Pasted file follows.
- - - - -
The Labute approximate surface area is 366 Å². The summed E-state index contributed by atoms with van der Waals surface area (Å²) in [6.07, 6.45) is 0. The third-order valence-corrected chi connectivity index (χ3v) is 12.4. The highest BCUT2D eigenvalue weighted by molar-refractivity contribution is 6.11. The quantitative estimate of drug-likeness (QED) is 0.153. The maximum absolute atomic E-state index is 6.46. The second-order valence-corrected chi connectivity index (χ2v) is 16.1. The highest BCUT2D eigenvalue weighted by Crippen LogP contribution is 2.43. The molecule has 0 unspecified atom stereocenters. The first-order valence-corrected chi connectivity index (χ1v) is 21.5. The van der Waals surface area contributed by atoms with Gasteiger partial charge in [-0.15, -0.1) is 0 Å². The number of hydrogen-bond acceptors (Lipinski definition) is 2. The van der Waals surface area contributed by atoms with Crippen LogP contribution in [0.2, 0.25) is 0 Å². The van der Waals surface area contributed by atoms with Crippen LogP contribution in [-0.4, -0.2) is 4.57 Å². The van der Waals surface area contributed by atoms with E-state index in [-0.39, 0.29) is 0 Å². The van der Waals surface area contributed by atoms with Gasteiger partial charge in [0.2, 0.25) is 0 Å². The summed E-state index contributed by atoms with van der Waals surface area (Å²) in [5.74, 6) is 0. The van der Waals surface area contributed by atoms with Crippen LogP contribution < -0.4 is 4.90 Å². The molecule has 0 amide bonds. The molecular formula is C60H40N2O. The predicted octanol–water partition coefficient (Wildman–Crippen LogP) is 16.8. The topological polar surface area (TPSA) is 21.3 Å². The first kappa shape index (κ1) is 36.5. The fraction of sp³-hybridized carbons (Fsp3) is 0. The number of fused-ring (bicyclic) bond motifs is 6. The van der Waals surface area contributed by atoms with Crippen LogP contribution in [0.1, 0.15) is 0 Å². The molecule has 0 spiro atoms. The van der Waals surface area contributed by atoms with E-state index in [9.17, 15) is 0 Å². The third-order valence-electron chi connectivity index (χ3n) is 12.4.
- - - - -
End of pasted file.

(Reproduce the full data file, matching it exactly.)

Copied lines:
The Labute approximate surface area is 366 Å². The summed E-state index contributed by atoms with van der Waals surface area (Å²) in [6.07, 6.45) is 0. The third-order valence-corrected chi connectivity index (χ3v) is 12.4. The highest BCUT2D eigenvalue weighted by molar-refractivity contribution is 6.11. The quantitative estimate of drug-likeness (QED) is 0.153. The maximum absolute atomic E-state index is 6.46. The second-order valence-corrected chi connectivity index (χ2v) is 16.1. The highest BCUT2D eigenvalue weighted by Crippen LogP contribution is 2.43. The molecule has 0 unspecified atom stereocenters. The first-order valence-corrected chi connectivity index (χ1v) is 21.5. The van der Waals surface area contributed by atoms with Gasteiger partial charge in [-0.15, -0.1) is 0 Å². The number of hydrogen-bond acceptors (Lipinski definition) is 2. The van der Waals surface area contributed by atoms with Crippen LogP contribution in [0.2, 0.25) is 0 Å². The van der Waals surface area contributed by atoms with Crippen LogP contribution in [-0.4, -0.2) is 4.57 Å². The van der Waals surface area contributed by atoms with E-state index in [-0.39, 0.29) is 0 Å². The van der Waals surface area contributed by atoms with Gasteiger partial charge in [0.2, 0.25) is 0 Å². The summed E-state index contributed by atoms with van der Waals surface area (Å²) in [5.74, 6) is 0. The van der Waals surface area contributed by atoms with Crippen LogP contribution < -0.4 is 4.90 Å². The molecule has 0 amide bonds. The molecular formula is C60H40N2O. The predicted octanol–water partition coefficient (Wildman–Crippen LogP) is 16.8. The topological polar surface area (TPSA) is 21.3 Å². The first kappa shape index (κ1) is 36.5. The fraction of sp³-hybridized carbons (Fsp3) is 0. The number of fused-ring (bicyclic) bond motifs is 6. The van der Waals surface area contributed by atoms with Crippen LogP contribution in [0.1, 0.15) is 0 Å². The molecule has 0 spiro atoms. The van der Waals surface area contributed by atoms with E-state index in [9.17, 15) is 0 Å². The third-order valence-electron chi connectivity index (χ3n) is 12.4.